30 Days of Blogging, Day 14

We quit cloth diapers. A long time ago, actually… I was just ashamed of why we stopped, so I didn’t want to talk about it. I’m now going to share our journey with cloth diapering, and the shallow reason why we stopped.

Before Avery was born, I bought ALL THE DIAPERS. I bought most used, and just a couple of each kind. I knew we would want to try them out to see what worked best for our baby. 

We spent the first two months using disposables. We started with disposables because we wanted the diapers with the PH strip so we could track how many pees she had in the first week or two of life. Disposables were easy, and it took a while to work up the courage to try cloth. But then we tried our Motherease Wizard Duos and we LOVED them. They were easy to use, never leaked, didn’t smell, easy to wash, and Avery seemed to like them. We didn’t use any of the other kinds I had accumulated during my “nesting.”

But our shallow nature reared it’s ugly head when we couldn’t fit the cute clothes over them. Loose sweat pants? Sure, no problem. Skinny jeans? No dice.

Avery grew fast – she was always in at least the 75th percentile for weight and the 90th for height. Our size small Mother-eaze Wizard Duos were outgrown by 5 months. We hummed and hawed about buying the next size up for MONTHS. In fact, when we interviewed daycares we asked if they would deal with cloth diapers, because even though we’d been using disposables again for several months, we still had good intentions to get her back into cloth.

Not only were we kind of hooked on being able to dress our kid in all the cool jeans and leggings in the correct sizes for her build, but the cloth diapers we liked were expensive, and you couldn’t find them used. We put it off for so long that eventually the cost savings you can usually get from using cloth over disposables just wasn’t going to happen anymore.

So we threw in the towel. I’ve been selling off all of the cloth diapers I had accumulated, and luckily I’m pretty much making my money back. But I feel shitty every time I take the diaper pail garbage out. I hate that we’re contributing to the landfill in such a huge way. But waiting to buy the next size of cloth diaper turned out to be a slippery slope from which we never turned back.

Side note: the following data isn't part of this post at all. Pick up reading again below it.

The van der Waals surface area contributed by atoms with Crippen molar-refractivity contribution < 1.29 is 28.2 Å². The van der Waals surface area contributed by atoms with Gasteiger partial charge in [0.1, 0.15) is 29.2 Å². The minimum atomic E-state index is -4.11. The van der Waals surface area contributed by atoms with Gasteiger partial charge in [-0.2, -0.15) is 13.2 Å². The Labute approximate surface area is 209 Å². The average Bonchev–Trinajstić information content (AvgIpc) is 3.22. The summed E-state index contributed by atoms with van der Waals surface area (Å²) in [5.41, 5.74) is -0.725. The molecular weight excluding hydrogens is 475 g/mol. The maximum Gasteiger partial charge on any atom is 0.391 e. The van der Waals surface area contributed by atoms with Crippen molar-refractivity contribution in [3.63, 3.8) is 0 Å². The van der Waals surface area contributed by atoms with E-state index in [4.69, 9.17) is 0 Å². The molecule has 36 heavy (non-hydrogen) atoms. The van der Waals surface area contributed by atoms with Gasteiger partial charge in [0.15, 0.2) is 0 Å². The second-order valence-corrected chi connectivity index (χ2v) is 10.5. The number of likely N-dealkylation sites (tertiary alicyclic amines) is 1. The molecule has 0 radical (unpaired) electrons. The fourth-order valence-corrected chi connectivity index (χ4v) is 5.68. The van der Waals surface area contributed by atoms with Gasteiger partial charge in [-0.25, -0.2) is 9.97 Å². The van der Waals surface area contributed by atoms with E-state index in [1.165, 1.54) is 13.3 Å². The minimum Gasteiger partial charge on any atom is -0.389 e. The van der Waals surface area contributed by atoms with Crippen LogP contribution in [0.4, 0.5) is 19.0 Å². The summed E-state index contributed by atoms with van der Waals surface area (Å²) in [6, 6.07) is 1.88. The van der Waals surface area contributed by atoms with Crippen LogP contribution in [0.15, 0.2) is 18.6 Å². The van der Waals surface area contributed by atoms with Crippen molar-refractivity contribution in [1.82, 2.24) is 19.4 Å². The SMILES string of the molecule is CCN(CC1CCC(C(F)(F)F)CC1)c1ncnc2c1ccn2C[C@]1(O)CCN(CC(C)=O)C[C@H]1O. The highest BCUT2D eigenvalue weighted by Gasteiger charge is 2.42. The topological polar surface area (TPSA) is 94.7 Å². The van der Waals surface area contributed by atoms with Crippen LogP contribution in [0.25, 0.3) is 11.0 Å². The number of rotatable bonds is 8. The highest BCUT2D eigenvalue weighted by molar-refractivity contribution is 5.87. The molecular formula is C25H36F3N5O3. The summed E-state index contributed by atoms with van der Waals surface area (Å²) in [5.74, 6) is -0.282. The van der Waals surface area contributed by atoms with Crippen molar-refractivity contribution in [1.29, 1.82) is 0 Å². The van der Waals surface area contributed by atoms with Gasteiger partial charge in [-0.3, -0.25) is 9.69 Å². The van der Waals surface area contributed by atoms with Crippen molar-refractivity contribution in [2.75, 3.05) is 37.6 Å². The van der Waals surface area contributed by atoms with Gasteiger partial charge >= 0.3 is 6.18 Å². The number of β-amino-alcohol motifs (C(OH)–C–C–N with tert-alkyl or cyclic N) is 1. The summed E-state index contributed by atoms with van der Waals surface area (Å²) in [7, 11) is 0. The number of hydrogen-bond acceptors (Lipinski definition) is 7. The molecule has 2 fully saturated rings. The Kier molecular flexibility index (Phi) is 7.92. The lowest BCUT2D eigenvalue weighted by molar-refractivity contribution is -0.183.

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6 thoughts on “30 Days of Blogging, Day 14

  1. We’re on the brink here. We used mostly cloth for the first 18 months but the new daycare doesn’t do cloth. At this point it’s like one cloth diaper in the evening, then we go back to disposable for overnight. That doesn’t create enough laundry to justify the ever-other-day loads we need to wash the diapers. So, at this point it’s pretty much cloth on weekends only. I feel crappy about the trash too.

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    • Yeah cloth diapering is really an all or nothing thing because of the laundry, at least for daytime wear. At least we tried… And you made it a long time!

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  2. I hear you on the guilty feeling of filling up landfills with disposable diapers. We have always been disposable. I couldn’t convince my husband on cloth no matter how hard I tried. So almost every week I’m hauling yet another full diaper genie bag out to the trash. And this is the kid who goes to daycare full time too, so if he’s doing as many diapers at home as he is at daycare, then we are actually contributing WAY more to the landfills than I feel like we are. We recycle, we separate food scraps into a separate food waste bin, and we try to use travel coffee mugs and our own water bottles as much as possible and also use plastic containers for our food instead of bags. All in an attempt to save on what we are contributing to landfills. But then it feels like we totally reverse it all by tossing giant bags of poop filled diapers in the bins.

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    • Diapers are such a common contributor to the landfill that I think a lot of families don’t even consider. A lot of people think disposable diapers are just how the world works – a normal part of having kids. For people who let themselves really think about it, it totally causes a lot of guilty feelings. But cloth still isn’t an easy option for every family, for many reasons. Having a partner who’s not on board is a legitimate reason, if you want him to be willing to change diapers!

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  3. We threw in the towel on cloth diapers at about 3 months with our first and switched to seventh generation disposables. Then we downgraded to buying huggies in bulk from Costco. Ugh, we try to make up for it in other ways, but I still feel really guilty (but, obviously not guilty enough to re-commit to cloth).

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